As described above, the difference between the method of endurance test in the prior art (a) and the endurance test with initial overloading according to the present invention (b) exists in that the average stresses σm (a) and σm (b) occurring at the point X in the cylinder head during the endurance test are different from each other.

It is known that in general the effect of the average stress upon a thermal fatigue strength can be obtained by means of a Goodman's diagram as illustrated in FIG. 5.

Now assuming that stress analysis at the point X during engine cycle operation has proved that the repeated traverse range of thermal strain is equal to ε and the average stress is equal to σm, this coordinate point (σm, ε) is plotted in FIG. 5 as the point G. Next, a tensile strength σB of the material is taken along the abscissa, and this point is marked H. Connecting the points G and H with a straight line, then the value of ε at the point I where the same straight line or its extension intersects with the ordinate is called an equivalent strain range εeq.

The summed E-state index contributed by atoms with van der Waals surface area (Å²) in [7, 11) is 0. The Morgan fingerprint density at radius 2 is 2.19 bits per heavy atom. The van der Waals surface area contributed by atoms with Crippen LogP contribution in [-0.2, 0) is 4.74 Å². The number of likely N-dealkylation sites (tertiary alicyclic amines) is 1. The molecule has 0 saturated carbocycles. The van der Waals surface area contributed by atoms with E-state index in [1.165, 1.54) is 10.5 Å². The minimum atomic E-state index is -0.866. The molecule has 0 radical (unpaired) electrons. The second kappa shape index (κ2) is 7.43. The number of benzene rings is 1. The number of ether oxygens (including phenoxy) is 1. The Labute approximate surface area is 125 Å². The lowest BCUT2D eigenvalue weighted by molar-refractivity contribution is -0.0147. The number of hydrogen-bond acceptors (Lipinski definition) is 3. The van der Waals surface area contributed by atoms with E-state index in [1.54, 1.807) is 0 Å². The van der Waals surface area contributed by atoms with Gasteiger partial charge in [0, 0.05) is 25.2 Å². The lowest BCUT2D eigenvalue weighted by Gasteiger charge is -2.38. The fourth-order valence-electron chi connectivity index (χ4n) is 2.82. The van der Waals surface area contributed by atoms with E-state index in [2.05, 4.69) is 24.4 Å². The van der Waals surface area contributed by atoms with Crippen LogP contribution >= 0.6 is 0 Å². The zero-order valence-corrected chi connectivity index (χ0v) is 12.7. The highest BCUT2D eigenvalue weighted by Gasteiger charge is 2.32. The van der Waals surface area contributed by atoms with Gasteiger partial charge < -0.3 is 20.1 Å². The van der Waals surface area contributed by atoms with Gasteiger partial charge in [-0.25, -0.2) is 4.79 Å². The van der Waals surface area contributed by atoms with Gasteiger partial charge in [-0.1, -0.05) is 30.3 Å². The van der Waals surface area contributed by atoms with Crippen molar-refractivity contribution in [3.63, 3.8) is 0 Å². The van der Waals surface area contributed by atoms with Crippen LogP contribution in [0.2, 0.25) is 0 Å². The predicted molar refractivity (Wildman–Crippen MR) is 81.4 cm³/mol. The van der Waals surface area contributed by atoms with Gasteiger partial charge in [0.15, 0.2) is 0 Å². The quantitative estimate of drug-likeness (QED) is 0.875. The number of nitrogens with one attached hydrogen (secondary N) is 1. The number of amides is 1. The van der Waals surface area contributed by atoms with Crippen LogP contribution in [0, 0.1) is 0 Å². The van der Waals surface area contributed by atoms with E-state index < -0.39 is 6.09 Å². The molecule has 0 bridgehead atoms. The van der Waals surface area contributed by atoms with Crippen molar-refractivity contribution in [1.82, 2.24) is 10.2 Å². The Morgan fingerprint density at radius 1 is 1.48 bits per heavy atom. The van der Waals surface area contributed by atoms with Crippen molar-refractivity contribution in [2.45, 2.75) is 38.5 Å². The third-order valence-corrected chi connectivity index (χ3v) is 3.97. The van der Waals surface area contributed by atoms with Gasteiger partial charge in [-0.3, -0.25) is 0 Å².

The equivalent strain range εeq involves the following significance. That is, the number of cycles at which the material is destroyed by thermal fatigue when the repeated traverse range of thermal strain is ε and the average stress is σm, and the destructive number of cycles when the repeated traverse range of thermal strain is εeq and the average stress is 0, are equal to each other. It is known that such relation is also valid in the case of a negative average stress σm. While a thermal fatigue test at an average stress equal to 0 is practiced as a standard test generally in material tests, thermal fatigue lifes of existing practical machines and structures under various conditions acted thereupon can be inferred from the above-mentioned relation.